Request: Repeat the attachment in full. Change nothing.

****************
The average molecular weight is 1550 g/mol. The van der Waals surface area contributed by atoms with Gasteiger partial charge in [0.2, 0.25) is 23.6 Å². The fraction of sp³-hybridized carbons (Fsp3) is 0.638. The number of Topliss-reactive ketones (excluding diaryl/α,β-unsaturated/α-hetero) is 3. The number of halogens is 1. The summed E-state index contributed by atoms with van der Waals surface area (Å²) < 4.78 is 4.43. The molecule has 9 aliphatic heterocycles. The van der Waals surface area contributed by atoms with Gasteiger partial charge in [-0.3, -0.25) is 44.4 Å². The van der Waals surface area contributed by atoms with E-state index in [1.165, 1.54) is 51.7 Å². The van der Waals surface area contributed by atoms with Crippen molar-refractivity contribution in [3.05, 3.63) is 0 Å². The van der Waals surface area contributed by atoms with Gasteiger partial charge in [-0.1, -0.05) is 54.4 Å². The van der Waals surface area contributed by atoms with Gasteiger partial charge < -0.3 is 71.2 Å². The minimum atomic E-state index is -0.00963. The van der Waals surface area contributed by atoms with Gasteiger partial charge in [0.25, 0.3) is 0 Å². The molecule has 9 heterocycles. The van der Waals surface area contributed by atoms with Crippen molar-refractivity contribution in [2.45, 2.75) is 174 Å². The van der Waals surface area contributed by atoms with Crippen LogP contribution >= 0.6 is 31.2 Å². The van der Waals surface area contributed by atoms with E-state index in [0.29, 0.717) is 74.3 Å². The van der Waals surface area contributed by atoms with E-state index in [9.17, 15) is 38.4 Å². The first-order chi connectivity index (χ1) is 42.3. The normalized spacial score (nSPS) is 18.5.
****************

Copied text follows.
The average molecular weight is 1550 g/mol. The van der Waals surface area contributed by atoms with Gasteiger partial charge in [0.2, 0.25) is 23.6 Å². The fraction of sp³-hybridized carbons (Fsp3) is 0.638. The number of Topliss-reactive ketones (excluding diaryl/α,β-unsaturated/α-hetero) is 3. The number of halogens is 1. The summed E-state index contributed by atoms with van der Waals surface area (Å²) < 4.78 is 4.43. The molecule has 9 aliphatic heterocycles. The van der Waals surface area contributed by atoms with Gasteiger partial charge in [-0.3, -0.25) is 44.4 Å². The van der Waals surface area contributed by atoms with E-state index in [1.165, 1.54) is 51.7 Å². The van der Waals surface area contributed by atoms with Crippen molar-refractivity contribution in [3.05, 3.63) is 0 Å². The van der Waals surface area contributed by atoms with Gasteiger partial charge in [-0.1, -0.05) is 54.4 Å². The van der Waals surface area contributed by atoms with Gasteiger partial charge < -0.3 is 71.2 Å². The minimum atomic E-state index is -0.00963. The van der Waals surface area contributed by atoms with Gasteiger partial charge in [0.25, 0.3) is 0 Å². The molecule has 9 heterocycles. The van der Waals surface area contributed by atoms with Crippen molar-refractivity contribution in [2.45, 2.75) is 174 Å². The van der Waals surface area contributed by atoms with Crippen LogP contribution >= 0.6 is 31.2 Å². The van der Waals surface area contributed by atoms with E-state index in [0.29, 0.717) is 74.3 Å². The van der Waals surface area contributed by atoms with E-state index in [9.17, 15) is 38.4 Å². The first-order chi connectivity index (χ1) is 42.3. The normalized spacial score (nSPS) is 18.5.